I shoot with 7d and 60d generally always in RAW.
My process generally follows:
Load RAWs into lightroom
Process with standard exposure/colour adjustments
save in lightroom and export as JPEG for web publish.
Sometimes when I need to edit further I:
Open into PS for any masking/layering.
Save as TIFF to preserve the layers.
reimport backinto lightroom and export as JPEG.
I've seen people converting to DNG rather than process the raw files but I don't know why?
also when I import RAWs into lightroom, the pictures start off punchy and vibrant (like the JPEG preview on camera), and then when it renders they go all soft, mushy, lack contrast and the colours (particularly reds) become quite weak. Am I doing something wrong? I've never really touched "camera calibration" in lightroom, should I be exploting some features in there?
Thanks for your time
1. I like DNGs a bit more because I would lose all my sidecars because the files are being moved and backed up all the time. DNG's are a really convenient package and allow me to reverse any changes easily and although I doubt the .CR2 files will ever become obsolete and impossible to find a converter, I never have to bother with a converter if I need to look at old pics 15 years from now... simple.
2. If you are processing the pics as they are coming into lightroom that can drop contrast and vibrance if auto-tone is selected for example. I think this is what is happening to you because canon naturally oversaturates reds because it yields nicer fleshtones although it sucks because I've blown the red channels on a bunch of red flower pics in direct sunlight (Nikon seems to oversaturate greens). The lightroom conversion will naturally correct the canon image because although it may be prettier with overdone reds its not really accurate.
3. Although your camera is taking pure sensor data to make your RAW file your camera is most likely set with a certain picture style that will affect the display on the back of the camera. Hence I always set my picture style to neutral so I know right then if one of my high ISO pics is not looking the way I want it to. If you like what you see on the camera, you can process with DPP and it will use the jpg processing settings from the camera to render your images and it should look identical to what you see on the back of your camera unless you:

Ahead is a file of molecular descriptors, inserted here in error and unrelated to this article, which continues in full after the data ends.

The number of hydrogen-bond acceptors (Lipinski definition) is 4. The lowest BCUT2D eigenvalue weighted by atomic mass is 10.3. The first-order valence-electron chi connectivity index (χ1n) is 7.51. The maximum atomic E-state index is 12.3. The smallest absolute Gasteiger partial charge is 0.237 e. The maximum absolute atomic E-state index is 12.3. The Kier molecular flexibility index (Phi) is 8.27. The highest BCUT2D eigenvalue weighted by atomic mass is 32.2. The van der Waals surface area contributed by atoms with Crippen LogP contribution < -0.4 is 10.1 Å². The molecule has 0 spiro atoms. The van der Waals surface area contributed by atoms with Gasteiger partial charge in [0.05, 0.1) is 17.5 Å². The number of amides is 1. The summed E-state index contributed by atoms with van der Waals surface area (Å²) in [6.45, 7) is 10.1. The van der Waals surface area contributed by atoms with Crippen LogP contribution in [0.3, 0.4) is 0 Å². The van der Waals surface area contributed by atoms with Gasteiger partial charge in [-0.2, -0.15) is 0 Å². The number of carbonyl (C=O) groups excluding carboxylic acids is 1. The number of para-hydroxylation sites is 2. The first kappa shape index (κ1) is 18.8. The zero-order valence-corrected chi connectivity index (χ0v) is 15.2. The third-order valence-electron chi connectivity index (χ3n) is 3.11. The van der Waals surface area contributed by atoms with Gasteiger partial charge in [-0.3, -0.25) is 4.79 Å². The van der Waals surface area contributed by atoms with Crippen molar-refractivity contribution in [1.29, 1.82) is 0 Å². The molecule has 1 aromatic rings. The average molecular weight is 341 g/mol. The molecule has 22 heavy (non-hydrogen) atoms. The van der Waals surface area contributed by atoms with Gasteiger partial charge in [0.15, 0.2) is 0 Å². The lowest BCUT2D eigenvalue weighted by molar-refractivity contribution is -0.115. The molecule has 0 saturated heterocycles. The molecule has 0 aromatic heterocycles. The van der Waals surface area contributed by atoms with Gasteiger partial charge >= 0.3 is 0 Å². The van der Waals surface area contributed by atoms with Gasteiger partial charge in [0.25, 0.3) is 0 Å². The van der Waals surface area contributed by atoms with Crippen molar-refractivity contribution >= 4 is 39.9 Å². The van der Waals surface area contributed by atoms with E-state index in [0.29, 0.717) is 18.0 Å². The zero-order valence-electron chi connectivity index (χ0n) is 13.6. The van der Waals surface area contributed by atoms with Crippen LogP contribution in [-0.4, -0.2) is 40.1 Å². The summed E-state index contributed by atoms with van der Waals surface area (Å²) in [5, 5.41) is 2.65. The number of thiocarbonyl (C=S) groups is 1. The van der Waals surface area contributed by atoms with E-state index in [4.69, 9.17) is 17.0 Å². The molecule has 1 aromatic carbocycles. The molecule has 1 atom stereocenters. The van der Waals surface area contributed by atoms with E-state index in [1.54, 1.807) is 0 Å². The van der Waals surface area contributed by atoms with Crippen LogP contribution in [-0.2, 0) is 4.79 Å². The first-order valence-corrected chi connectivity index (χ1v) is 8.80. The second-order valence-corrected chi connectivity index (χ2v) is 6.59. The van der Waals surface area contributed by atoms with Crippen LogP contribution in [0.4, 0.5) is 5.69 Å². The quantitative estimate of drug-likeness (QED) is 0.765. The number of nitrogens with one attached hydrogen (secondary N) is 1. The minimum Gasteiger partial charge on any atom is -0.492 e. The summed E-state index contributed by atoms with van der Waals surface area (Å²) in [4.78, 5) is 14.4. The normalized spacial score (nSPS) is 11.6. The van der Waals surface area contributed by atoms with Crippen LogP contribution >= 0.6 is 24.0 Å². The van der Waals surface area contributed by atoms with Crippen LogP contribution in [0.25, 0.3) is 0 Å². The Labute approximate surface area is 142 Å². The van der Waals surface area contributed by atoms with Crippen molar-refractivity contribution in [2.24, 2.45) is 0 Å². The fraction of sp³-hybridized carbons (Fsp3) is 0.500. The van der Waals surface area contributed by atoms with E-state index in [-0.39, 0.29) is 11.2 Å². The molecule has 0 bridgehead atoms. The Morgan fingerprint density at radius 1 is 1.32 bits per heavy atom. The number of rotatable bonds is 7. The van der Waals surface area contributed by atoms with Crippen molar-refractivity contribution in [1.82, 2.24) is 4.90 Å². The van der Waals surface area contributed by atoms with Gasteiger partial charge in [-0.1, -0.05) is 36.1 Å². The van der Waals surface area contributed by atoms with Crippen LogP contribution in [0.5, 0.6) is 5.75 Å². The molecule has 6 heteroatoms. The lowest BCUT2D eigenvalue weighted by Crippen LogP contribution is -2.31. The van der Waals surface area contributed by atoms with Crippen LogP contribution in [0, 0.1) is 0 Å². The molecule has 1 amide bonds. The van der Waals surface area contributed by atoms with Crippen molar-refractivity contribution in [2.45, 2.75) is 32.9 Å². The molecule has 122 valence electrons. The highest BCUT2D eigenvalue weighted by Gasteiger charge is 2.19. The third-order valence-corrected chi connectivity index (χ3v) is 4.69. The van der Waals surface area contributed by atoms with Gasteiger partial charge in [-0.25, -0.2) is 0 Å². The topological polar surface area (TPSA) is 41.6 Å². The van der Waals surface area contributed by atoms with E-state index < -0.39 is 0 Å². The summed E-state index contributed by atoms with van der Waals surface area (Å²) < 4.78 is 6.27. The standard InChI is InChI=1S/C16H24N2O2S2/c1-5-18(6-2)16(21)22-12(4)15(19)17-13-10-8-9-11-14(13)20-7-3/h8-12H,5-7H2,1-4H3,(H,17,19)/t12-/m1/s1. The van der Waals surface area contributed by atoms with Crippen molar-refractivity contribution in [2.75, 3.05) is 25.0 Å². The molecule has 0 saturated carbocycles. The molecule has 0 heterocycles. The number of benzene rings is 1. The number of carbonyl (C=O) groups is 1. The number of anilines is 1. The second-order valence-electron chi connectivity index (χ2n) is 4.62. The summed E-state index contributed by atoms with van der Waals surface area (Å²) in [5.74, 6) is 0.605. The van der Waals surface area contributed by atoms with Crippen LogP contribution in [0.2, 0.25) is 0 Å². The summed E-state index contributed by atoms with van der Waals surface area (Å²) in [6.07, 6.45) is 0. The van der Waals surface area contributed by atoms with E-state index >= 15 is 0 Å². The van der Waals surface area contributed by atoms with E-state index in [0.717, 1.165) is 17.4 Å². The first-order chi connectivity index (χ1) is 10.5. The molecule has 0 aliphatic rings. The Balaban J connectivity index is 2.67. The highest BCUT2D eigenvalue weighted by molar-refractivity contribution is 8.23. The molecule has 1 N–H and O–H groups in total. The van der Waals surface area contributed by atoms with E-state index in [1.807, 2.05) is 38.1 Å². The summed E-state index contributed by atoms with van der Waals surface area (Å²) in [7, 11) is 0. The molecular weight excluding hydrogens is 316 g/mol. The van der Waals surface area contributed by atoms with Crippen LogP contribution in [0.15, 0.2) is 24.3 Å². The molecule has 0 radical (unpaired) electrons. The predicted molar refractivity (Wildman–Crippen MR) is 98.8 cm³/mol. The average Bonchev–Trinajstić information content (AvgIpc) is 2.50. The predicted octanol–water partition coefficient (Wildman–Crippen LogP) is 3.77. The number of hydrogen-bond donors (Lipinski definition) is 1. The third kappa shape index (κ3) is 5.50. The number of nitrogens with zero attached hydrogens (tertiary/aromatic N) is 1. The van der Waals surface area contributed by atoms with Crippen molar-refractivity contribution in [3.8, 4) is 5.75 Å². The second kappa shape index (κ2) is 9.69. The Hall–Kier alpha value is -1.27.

4. Have an uncalibrated monitor that does not display colors properly. Most monitors are pretty crappy at accurately portraying colors and yours may not display red, contrast, gamma or any number of other image characteristics properly. In this case you can try color correcting with websites which will get you maybe a bit better or suck it up and buy a colormunki.
5. You may have incompatible color spaces on the camera, LR settings and/or the monitor. I'd check all three and make sure its consistent. Given your workflow I'd probably just shoot in sRGB, have lightroom display in sRGB because its really not going to make a difference most of the time. Using AdobeRGB gives you a tiny bit better color accuracy but a huge headache if you are not 100% confident at what you are doing. Color space issues usually show up in the jpeg export process and yield mushy pics when posted on the web but I have no idea what buttons you may or may not have pressed on the back of your camera, in lightroom and what type of monitor you have (although 99% of monitors display in the sRGB color space).
My guess you have problems 3+4 and possibly 2 and its combining to create mush images. Who knows what the people on the web are seeing though because their monitors will most likely be equally out of whack.